Australia: Men and dogs migrated from India – TNIE

Australia MapAs the distinctive fauna and flora of Australia suggest, the island-continent had been cut off from the rest of the world for several thousand years. It is believed that the main migrations occurred between 40,000 and 50,000 years ago by people from south-east Asia, who went there along the ‘land bridges’ and short sea-crossings. Latest findings indicate that the migrations from India and south-east Asia continued till 4,000 years ago, which may explain why the indigenous population was as high as between 7,50,000 and 10,00,000 till the European settlements began in the 18th century.

Australian Dingo DogA comparison of the genetic material of Aboriginal Australians with the people of New Guinea, south-east Asia and India has shown the migrants from India may have brought stone tools or microliths and food processing techniques, as well as dogs, to their new home. Morphologically, the Australian dingo closely resembles the Indian dogs, according to another group of researchers. The journeys over the vast distances are “one of the first dispersals of modern humans”, according to Mark Stoneking of the Max Planck Institute for Evolutionary Anthropology in Leipzig, Germany, who is the leader of the team that carried out the genetic study.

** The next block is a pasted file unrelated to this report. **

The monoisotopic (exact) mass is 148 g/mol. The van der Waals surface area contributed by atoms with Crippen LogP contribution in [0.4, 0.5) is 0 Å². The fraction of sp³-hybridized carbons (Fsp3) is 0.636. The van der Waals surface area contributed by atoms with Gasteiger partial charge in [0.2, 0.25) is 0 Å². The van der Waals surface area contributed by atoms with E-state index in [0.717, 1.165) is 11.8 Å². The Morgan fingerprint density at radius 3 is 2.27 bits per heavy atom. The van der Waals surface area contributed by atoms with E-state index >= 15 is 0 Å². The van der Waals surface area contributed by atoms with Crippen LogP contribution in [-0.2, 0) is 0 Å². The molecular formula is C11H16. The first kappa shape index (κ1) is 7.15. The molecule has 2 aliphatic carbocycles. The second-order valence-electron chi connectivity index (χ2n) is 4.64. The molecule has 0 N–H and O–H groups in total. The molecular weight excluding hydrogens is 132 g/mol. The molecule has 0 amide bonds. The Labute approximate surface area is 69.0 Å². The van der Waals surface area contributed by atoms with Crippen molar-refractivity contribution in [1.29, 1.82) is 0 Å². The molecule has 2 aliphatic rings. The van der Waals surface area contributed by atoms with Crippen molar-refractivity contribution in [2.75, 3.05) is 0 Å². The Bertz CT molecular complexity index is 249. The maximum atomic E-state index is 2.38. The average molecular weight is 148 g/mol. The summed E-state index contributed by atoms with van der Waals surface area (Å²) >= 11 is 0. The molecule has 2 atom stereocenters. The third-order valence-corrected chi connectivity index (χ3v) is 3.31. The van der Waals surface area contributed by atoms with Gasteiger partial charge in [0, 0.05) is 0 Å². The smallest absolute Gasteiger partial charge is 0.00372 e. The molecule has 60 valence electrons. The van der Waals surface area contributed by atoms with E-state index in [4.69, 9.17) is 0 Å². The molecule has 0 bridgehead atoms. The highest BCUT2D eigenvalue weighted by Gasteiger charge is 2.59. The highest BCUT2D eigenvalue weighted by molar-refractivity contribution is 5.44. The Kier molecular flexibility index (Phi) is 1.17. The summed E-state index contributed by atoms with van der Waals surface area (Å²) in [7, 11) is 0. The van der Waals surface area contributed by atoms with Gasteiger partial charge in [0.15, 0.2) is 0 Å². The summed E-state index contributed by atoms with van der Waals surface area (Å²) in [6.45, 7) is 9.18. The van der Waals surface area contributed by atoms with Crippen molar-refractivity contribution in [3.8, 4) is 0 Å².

Indian Street DogHowever, according to him, it is something of “a conundrum that people who got there this early would have been so isolated”. There is little doubt that this mystery will be solved sooner or later, but what is obvious is that the migrations had tapered off because the earlier urge to seek a new land perhaps under the pressure of an expanding population had diminished. The Indian connection is an indication, however, of how mankind’s long march, which began in Africa, had passed through the subcontinent before reaching the southern hemisphere. – The New Indian Express, 16 January 2013

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